Building generational wealth: Tenn fund helps struggling first-time home buyers
According to the U.S. Federal Housing Finance Agency, Tennessee saw a significant spike in house appreciation within in the past year.
KNOXVILLE, Tenn. (WVLT) - Some first-time home buyers are hitting road blocks in what realtors call a heavily saturated housing market in East Tennessee. According to the U.S. Federal Housing Finance Agency, Tennessee saw a significant spike in house appreciation within in the past year.
A group called The Housing Fund is offering some financial relief through its Shared Equity Program, with the goal of creating affordable homes. The group gives private loans to low to moderate-income families or individuals.
“I hear so many residents saying, I’ve lived in Nashville, or I lived in Knoxville or Memphis all of my life. I’ve been preparing for homeownership for so long. Now, I can’t even afford it without someone coming in and outbid me,” Marshall E. Crawford Jr., The Housing Fund President and CEO, said.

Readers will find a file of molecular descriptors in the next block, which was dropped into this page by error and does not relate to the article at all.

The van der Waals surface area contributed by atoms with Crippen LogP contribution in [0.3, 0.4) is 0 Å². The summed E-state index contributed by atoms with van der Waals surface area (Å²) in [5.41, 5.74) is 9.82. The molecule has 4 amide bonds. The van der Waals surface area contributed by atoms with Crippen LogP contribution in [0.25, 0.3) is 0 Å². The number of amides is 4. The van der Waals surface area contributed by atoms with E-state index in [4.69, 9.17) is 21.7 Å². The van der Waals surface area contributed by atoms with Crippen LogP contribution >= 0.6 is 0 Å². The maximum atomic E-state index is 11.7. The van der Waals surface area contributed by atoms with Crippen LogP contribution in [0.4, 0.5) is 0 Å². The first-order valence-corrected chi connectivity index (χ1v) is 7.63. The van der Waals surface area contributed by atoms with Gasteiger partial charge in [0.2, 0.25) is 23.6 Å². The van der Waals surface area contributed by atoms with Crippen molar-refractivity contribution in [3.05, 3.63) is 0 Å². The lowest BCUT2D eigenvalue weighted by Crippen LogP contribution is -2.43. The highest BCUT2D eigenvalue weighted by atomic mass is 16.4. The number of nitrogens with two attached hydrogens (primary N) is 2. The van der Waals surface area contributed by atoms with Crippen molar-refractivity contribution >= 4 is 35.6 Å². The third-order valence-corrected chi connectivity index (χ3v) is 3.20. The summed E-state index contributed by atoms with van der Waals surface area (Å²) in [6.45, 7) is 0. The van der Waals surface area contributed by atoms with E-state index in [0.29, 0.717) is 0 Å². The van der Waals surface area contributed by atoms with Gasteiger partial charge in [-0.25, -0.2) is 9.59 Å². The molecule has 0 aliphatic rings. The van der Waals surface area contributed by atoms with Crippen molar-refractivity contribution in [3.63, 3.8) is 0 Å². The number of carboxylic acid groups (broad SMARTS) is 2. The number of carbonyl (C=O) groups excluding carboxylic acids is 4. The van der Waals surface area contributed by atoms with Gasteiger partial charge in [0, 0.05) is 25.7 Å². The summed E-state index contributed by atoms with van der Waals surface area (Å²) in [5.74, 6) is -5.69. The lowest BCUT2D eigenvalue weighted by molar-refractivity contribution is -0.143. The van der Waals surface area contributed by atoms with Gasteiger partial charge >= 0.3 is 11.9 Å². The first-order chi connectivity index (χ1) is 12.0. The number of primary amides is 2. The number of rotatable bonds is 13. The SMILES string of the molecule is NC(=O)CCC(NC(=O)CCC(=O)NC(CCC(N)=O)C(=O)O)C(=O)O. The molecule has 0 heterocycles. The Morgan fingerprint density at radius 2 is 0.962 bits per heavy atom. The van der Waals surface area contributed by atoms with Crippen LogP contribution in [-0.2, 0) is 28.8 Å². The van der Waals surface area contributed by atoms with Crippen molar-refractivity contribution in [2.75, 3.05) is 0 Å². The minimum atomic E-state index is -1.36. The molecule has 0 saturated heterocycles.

Through The Housing Fund’s Shared Equity Program, homebuyers in the program are only required to pay 1% of the purchase price, with 25% coming from the housing fund. FirstBank is said to take care of the remaining 74%.
Once homeowners enter into the Shared Equity Program, that home will stay an affordable unit for the next buyer.
On Thursday, FirstBank announced it’s committing $10 million to the fund, which will offer more families an opportunity to have a home of their own.
“It’s an investment to maintain affordable housing. We’ve seen a lot of homeownership appreciation over the last year and affordability is becoming an issue,” Michael Mettee, FirstBank CFO said.
Other East Tennesseans are exercising other options to create generational wealth like selling their homes.
Knoxville mom, Torie Cotner, purchased their West Knox home four years ago but now wants to be debt-free. After consulting with her realtor, Betty Cooper with Realty Executives, their final solution is selling what they thought would be their forever home.
“With the way the economy is and in this market, we can come out on top. Whether it’s buying other homes and renting those out, or, investing,” Cotner said.
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